A high school football broadcast on Iowa's KCRG, as seen on VUit.

Streaming service VUit has an interesting model, providing live, free, ad-supported streams of local broadcast networks around the country. This has sometimes included dives into sports, including the Iditarod (on Alaska station KTUU), many local high school games, and the ACCDN Confidential digital channel they launched in partnership with Raycom Sports and the conference back in April (and expanded to basketball in June). And, as per VUit’s year-end recap release sent out Tuesday, sports was one of their strongest categories this year by viewership (behind only extreme weather and climate-related stories), especially with high school sports. Here’s more on that from the release:

Weather and climate-related stories and high school sports are the leading drivers of out-of-market viewers to local streaming newscasts in 2021 according to data released by VUit (pronounced “view it”), a free, ad-supported national streaming service aiming to be the “Netflix of Live, Local, and free.” The platform, which carries more than 200 local station newscasts covering 83% of the nation’s DMAs, has seen its viewership minutes triple in the past year, as viewers have turned to the platform with an increased appetite for a true local lens and perspective into major news and cultural events of interest to them outside of their current hometown.

According to VUit’s 2021 year end data, news stories about the weather and climate-related events were the biggest drivers for viewers to stream local newscasts on its platform this year. Seven of the top nine most watched news events on VUit were weather related with Hurricane Ida driving the largest lift of any specific weather event to local station newscasts, followed by the multi-state tornado event December 10th, with other winter storms, and West Coast fires also being of great interest to viewers to tune into newsstreams outside of their current hometown.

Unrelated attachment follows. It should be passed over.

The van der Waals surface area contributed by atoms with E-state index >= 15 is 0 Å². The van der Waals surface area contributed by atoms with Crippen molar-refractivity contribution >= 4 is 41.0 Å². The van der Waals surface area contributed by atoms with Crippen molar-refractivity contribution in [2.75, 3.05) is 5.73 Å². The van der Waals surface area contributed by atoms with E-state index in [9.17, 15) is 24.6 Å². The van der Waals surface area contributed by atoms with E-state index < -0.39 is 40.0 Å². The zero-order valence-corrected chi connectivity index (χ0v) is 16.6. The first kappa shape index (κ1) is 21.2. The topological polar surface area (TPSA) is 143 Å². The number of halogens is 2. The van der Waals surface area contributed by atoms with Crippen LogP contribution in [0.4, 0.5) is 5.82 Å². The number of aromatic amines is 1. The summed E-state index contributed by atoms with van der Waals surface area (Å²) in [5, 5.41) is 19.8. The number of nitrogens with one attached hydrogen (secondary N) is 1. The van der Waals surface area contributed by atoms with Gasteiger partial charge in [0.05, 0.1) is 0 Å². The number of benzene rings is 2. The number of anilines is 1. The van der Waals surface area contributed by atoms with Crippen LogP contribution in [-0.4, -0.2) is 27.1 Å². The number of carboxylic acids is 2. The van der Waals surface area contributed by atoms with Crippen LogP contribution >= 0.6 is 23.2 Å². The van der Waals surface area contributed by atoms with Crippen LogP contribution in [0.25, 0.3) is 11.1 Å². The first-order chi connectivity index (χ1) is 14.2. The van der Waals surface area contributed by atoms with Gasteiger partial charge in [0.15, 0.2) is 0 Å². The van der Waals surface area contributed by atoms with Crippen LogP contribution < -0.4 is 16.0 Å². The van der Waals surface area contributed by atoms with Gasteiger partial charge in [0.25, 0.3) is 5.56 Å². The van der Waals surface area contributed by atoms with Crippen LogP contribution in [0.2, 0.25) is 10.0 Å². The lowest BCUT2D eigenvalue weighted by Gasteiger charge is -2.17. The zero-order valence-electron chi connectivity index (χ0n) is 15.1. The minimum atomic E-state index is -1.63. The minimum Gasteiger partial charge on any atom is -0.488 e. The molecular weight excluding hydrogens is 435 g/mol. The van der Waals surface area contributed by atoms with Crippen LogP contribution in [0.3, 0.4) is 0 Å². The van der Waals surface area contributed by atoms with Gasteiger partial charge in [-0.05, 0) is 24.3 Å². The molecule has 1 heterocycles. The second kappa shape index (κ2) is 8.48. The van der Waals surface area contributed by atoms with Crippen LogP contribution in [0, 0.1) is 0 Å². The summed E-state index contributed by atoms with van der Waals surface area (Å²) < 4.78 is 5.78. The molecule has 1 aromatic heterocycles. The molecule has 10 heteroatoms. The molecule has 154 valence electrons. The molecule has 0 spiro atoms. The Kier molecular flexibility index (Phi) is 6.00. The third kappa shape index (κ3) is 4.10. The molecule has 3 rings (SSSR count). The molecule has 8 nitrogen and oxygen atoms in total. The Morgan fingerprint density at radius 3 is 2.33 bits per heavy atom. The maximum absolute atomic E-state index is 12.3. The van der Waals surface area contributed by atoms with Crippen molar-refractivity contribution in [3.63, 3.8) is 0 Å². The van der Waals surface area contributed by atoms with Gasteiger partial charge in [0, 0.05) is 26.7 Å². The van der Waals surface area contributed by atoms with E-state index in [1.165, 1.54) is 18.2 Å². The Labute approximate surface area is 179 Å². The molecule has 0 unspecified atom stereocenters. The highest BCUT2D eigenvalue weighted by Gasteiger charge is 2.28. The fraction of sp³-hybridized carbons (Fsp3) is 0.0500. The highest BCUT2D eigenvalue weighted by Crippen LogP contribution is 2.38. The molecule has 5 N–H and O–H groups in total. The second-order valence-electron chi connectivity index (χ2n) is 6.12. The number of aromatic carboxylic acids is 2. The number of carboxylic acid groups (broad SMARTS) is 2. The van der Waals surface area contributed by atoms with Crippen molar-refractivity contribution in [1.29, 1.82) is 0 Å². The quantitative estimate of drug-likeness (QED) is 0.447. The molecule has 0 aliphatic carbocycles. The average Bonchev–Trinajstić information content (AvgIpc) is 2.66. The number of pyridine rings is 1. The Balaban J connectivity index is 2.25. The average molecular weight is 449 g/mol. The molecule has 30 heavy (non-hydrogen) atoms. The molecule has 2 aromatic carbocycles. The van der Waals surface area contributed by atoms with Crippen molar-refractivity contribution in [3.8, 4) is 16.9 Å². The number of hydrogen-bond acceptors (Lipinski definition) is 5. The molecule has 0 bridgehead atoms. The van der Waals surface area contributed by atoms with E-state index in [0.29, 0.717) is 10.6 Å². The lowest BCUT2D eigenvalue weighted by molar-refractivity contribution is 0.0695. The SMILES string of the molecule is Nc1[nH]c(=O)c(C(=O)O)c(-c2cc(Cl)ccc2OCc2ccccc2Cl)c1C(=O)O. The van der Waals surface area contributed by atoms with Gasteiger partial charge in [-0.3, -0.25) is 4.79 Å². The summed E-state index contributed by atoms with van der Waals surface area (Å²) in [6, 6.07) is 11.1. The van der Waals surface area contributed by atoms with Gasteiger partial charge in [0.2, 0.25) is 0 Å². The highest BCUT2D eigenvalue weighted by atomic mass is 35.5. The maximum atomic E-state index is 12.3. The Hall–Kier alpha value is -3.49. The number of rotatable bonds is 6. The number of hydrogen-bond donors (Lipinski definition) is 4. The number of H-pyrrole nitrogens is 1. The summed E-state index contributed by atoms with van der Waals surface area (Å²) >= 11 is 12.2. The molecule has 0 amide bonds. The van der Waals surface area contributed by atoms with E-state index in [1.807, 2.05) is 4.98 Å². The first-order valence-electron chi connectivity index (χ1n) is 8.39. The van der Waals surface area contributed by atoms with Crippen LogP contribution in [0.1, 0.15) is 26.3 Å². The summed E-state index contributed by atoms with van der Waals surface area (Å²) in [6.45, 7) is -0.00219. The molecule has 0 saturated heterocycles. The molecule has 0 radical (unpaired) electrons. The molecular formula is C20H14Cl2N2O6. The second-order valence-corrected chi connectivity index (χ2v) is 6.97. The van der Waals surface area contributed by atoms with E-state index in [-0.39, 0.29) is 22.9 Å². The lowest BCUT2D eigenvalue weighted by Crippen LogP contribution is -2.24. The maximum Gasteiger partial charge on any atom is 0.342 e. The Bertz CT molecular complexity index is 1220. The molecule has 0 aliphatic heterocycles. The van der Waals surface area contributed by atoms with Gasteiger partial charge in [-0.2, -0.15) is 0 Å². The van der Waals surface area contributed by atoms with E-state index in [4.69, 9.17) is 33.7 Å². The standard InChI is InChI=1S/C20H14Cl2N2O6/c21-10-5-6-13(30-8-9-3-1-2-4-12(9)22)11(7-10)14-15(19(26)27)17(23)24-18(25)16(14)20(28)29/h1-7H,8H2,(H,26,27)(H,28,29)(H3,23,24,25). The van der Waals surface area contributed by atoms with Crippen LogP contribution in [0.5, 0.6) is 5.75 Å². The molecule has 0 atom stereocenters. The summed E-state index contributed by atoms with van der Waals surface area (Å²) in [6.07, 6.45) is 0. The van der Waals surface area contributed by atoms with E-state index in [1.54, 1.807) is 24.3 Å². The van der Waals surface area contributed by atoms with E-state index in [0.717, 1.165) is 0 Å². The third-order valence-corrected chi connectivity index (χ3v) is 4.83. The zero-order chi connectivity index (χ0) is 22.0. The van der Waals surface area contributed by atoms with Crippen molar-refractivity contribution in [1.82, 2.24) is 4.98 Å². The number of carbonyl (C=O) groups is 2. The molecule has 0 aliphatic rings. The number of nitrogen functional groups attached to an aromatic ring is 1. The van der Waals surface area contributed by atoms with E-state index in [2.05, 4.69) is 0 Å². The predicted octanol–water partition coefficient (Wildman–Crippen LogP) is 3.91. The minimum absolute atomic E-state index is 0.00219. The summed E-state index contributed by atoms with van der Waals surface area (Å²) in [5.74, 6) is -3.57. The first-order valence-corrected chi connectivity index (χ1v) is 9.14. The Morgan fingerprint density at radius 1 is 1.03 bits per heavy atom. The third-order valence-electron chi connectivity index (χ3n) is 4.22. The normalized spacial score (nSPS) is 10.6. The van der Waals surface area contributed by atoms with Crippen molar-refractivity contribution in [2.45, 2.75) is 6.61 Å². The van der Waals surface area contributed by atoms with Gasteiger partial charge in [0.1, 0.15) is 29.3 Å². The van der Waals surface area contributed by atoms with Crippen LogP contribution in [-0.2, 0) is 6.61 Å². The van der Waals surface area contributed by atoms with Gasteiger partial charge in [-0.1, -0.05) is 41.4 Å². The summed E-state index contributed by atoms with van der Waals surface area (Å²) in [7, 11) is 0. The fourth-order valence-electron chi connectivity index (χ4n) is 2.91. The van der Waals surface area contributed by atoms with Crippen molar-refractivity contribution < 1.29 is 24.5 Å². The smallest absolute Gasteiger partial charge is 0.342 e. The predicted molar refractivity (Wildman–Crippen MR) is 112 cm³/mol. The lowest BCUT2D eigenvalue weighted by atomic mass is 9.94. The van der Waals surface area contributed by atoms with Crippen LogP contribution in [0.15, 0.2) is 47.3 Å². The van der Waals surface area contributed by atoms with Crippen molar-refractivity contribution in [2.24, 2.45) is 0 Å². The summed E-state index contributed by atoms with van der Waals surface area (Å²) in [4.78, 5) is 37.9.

Beyond hard news, high school sports and high school graduations streamed on VUit were highly appealing to audiences across the country. For example, WYMT-TV in Kentucky attracted viewers from close to 60 markets for their broadcast of high school sports events.

Some of the particularly notable sports events from perspectives of viewership and out-of-market viewers included high school boys’ and girls’ basketball (March 22, 23, 26 and 27 on WYMT), a Michigan all-star high school softball game (July 14 on WWTV), the Onaway Speedway Steer the World 100 (July 10th on WWTV), Iowa high school football coverage (seen at top, this fall on KCRG) and the Iditarod (March 7-15 on KTUU). The Iditarod reached viewers in 178 markets, while WYMT’s basketball coverage reached viewers in 59 markets and WWTV’s Michigan all-star softball coverage reached viewers in 58 markets.

It’s also notable how VUit saw minutes viewed triple this year, and sports seems to have had a lot to do with that. Beyond the success of the local sports events, the ACCDN launch and expansion also went well for them, with Syncbak (VUit’s parent company) CEO Jack Perry telling AA in June that ACCDN reached viewers in 195 markets in May and was their most-watched channel that month. And he said then that it played into their larger approach of getting viewers tuned into local stations, saying “ACCDN Confidential brought new users to the VUit platforms and our local broadcast partners had content to keep the viewers there. Viewers come back 18 or so times per month.” At that point, too, Perry talked about big plans for expanding live sports event numbers on VUit in 2022:

“Our live local sports focus brings us viewers from all over the country to see content from other markets. We might have 10,000 live, local and exclusive events next year and that will bring a whole new base of viewers.”

We’ll see how VUit does on reaching that number of events. But the sports focus was certainly a strong part of their success in 2021.

About Andrew Bucholtz

Andrew Bucholtz is a staff writer for Awful Announcing and The Comeback. He previously worked at Yahoo! Sports Canada and Black Press.